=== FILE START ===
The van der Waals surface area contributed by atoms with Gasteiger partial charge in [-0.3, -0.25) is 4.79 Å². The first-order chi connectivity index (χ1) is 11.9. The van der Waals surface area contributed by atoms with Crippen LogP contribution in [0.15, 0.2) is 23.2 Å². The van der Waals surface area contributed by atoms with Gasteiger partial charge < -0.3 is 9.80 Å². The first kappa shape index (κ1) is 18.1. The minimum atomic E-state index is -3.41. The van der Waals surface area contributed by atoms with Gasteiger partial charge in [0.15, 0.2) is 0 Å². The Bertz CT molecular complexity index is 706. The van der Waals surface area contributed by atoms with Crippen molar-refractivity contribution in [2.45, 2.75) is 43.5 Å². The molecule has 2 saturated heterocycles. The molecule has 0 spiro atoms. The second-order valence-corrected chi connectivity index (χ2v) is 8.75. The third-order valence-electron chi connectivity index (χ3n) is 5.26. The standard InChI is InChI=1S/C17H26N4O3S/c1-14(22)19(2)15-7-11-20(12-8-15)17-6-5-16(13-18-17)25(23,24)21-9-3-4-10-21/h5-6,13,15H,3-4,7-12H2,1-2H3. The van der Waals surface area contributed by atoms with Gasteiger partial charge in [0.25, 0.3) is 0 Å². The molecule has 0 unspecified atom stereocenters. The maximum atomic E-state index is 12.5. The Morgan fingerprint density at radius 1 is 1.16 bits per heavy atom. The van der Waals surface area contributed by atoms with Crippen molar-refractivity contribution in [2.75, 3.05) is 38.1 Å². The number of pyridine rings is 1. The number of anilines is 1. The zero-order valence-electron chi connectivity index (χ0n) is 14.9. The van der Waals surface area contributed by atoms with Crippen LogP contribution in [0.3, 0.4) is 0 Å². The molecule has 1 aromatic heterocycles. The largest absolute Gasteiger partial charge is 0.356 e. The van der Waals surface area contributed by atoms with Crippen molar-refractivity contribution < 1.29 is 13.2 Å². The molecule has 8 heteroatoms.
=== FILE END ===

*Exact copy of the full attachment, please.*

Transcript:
The van der Waals surface area contributed by atoms with Gasteiger partial charge in [-0.3, -0.25) is 4.79 Å². The first-order chi connectivity index (χ1) is 11.9. The van der Waals surface area contributed by atoms with Crippen LogP contribution in [0.15, 0.2) is 23.2 Å². The van der Waals surface area contributed by atoms with Gasteiger partial charge < -0.3 is 9.80 Å². The first kappa shape index (κ1) is 18.1. The minimum atomic E-state index is -3.41. The van der Waals surface area contributed by atoms with Gasteiger partial charge in [0.15, 0.2) is 0 Å². The Bertz CT molecular complexity index is 706. The van der Waals surface area contributed by atoms with Crippen molar-refractivity contribution in [2.45, 2.75) is 43.5 Å². The molecule has 2 saturated heterocycles. The molecule has 0 spiro atoms. The second-order valence-corrected chi connectivity index (χ2v) is 8.75. The third-order valence-electron chi connectivity index (χ3n) is 5.26. The standard InChI is InChI=1S/C17H26N4O3S/c1-14(22)19(2)15-7-11-20(12-8-15)17-6-5-16(13-18-17)25(23,24)21-9-3-4-10-21/h5-6,13,15H,3-4,7-12H2,1-2H3. The van der Waals surface area contributed by atoms with Gasteiger partial charge in [0.25, 0.3) is 0 Å². The molecule has 0 unspecified atom stereocenters. The maximum atomic E-state index is 12.5. The Morgan fingerprint density at radius 1 is 1.16 bits per heavy atom. The van der Waals surface area contributed by atoms with Crippen molar-refractivity contribution in [2.75, 3.05) is 38.1 Å². The number of pyridine rings is 1. The number of anilines is 1. The zero-order valence-electron chi connectivity index (χ0n) is 14.9. The van der Waals surface area contributed by atoms with Crippen LogP contribution in [0.3, 0.4) is 0 Å². The molecule has 1 aromatic heterocycles. The largest absolute Gasteiger partial charge is 0.356 e. The van der Waals surface area contributed by atoms with Crippen molar-refractivity contribution < 1.29 is 13.2 Å². The molecule has 8 heteroatoms.